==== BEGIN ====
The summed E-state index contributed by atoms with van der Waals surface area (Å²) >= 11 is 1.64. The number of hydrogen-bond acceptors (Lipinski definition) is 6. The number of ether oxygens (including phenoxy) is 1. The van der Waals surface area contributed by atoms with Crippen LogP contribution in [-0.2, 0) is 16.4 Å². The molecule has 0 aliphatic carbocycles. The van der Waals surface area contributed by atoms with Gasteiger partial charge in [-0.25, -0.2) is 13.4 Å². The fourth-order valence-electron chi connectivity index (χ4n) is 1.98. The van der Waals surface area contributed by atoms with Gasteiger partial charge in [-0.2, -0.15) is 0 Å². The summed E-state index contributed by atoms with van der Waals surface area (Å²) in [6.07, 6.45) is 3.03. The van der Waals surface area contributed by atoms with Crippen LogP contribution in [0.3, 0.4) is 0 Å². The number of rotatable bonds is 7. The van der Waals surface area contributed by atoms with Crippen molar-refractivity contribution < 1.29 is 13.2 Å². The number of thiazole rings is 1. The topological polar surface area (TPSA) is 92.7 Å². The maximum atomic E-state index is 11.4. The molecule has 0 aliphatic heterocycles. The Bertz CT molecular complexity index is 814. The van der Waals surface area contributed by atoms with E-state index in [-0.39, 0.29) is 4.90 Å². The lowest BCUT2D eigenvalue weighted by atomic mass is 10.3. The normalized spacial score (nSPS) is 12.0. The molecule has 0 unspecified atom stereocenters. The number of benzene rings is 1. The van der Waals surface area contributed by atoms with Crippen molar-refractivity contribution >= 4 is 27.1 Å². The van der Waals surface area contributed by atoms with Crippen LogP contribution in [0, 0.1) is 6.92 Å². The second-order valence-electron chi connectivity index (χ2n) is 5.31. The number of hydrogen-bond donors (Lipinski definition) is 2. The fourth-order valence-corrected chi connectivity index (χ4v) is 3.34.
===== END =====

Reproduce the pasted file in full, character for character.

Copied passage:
The summed E-state index contributed by atoms with van der Waals surface area (Å²) >= 11 is 1.64. The number of hydrogen-bond acceptors (Lipinski definition) is 6. The number of ether oxygens (including phenoxy) is 1. The van der Waals surface area contributed by atoms with Crippen LogP contribution in [-0.2, 0) is 16.4 Å². The molecule has 0 aliphatic carbocycles. The van der Waals surface area contributed by atoms with Gasteiger partial charge in [-0.25, -0.2) is 13.4 Å². The fourth-order valence-electron chi connectivity index (χ4n) is 1.98. The van der Waals surface area contributed by atoms with Gasteiger partial charge in [-0.2, -0.15) is 0 Å². The summed E-state index contributed by atoms with van der Waals surface area (Å²) in [6.07, 6.45) is 3.03. The van der Waals surface area contributed by atoms with Crippen LogP contribution in [0.3, 0.4) is 0 Å². The number of rotatable bonds is 7. The van der Waals surface area contributed by atoms with Crippen molar-refractivity contribution < 1.29 is 13.2 Å². The number of thiazole rings is 1. The topological polar surface area (TPSA) is 92.7 Å². The maximum atomic E-state index is 11.4. The molecule has 0 aliphatic heterocycles. The Bertz CT molecular complexity index is 814. The van der Waals surface area contributed by atoms with E-state index in [-0.39, 0.29) is 4.90 Å². The lowest BCUT2D eigenvalue weighted by atomic mass is 10.3. The normalized spacial score (nSPS) is 12.0. The molecule has 0 unspecified atom stereocenters. The number of benzene rings is 1. The van der Waals surface area contributed by atoms with Crippen molar-refractivity contribution >= 4 is 27.1 Å². The van der Waals surface area contributed by atoms with Crippen LogP contribution in [0, 0.1) is 6.92 Å². The second-order valence-electron chi connectivity index (χ2n) is 5.31. The number of hydrogen-bond donors (Lipinski definition) is 2. The fourth-order valence-corrected chi connectivity index (χ4v) is 3.34.